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The All-D.C. Native Team

One person’s look at a lineup of Major League players born in the nation’s capital …

TOPSHOT-US-weather Photo by STEFANI REYNOLDS/AFP via Getty Images

WASHINGTON - According to baseball-reference.com, more than 100 players born in Washington, D.C. made it to the major leagues.

With that in mind – and who knows when we may see a major league game this year – here is one person’s look at the all-D.C. native team...

(Just a few caveats: The player had to spend at least three years in the majors and had to play at least in one season in 1947, the year Jackie Robinson broke the color barrier, or later. And a story of Negro League stars born in D.C. would make a nice follow-up post.)

Vic Correll, Catcher

Correll was born in D.C. in 1946, was drafted out of Georgia Southern by Cleveland in 1967, and made his Major League debut five years later with Boston.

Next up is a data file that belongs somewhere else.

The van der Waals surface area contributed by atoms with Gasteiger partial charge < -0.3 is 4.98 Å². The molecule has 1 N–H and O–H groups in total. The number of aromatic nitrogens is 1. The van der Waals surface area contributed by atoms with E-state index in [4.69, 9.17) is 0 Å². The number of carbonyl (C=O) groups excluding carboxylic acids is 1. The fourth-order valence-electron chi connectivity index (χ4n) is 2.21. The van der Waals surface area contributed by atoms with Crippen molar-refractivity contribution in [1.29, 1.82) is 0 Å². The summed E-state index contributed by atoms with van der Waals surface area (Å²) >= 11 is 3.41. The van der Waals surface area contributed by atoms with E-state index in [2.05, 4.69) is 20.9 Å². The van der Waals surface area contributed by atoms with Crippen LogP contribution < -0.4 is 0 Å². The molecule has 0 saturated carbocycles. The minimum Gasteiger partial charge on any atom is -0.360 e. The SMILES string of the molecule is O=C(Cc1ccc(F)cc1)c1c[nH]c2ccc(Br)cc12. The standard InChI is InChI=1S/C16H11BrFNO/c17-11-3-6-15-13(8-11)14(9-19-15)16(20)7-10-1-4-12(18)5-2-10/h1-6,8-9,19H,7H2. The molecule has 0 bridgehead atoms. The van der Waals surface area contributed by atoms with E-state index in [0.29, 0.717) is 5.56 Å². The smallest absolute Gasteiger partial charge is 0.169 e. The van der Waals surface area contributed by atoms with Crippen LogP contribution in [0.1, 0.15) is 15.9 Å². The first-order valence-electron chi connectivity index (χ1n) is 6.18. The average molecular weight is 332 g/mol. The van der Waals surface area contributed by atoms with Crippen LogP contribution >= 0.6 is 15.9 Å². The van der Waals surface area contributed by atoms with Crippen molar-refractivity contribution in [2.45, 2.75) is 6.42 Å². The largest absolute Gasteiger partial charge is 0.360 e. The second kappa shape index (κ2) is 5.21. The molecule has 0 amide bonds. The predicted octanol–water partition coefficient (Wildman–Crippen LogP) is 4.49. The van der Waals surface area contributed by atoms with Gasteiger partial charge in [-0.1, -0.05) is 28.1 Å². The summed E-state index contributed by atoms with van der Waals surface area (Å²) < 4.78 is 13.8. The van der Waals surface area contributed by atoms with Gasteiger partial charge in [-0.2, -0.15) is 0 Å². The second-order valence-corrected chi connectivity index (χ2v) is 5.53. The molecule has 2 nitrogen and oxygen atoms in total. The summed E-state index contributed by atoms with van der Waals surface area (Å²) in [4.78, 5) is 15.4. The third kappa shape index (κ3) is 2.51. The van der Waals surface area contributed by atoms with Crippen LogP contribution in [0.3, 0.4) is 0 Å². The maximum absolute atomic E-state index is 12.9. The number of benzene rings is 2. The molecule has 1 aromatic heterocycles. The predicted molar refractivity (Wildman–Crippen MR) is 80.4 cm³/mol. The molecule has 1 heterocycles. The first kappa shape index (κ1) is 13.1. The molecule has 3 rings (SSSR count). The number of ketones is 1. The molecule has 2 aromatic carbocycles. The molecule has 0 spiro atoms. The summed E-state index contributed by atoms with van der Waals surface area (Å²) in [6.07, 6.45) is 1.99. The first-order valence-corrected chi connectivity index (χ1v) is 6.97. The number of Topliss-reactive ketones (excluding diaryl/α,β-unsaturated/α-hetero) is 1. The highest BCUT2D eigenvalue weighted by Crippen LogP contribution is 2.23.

He spent most of his career with Atlanta and was with the Braves in 1974, the year Hank Aaron broke the career homer mark of Babe Ruth.

Correll ended his career with the Reds in 1980. He hit .229 with 29 homers in the majors.

Ryan Hanigan, Catcher

Hanigan was born in D.C. in 1980 and went to a high school near Boston.

He played at Rollins University in Florida then broke in with the Reds in 2007.

Hanigan ended his career with the Rockies in 2017; he had 30 homers in his career and hit .251.

Justin Bour, First Base

Los Angeles Angels of Anaheim v Baltimore Orioles Photo by G Fiume/Getty Images

Born in 1988, the left-handed slugger went to Westfield High in Northern Virginia and was drafted out of George Mason University by the Cubs in the 25th round in 2009.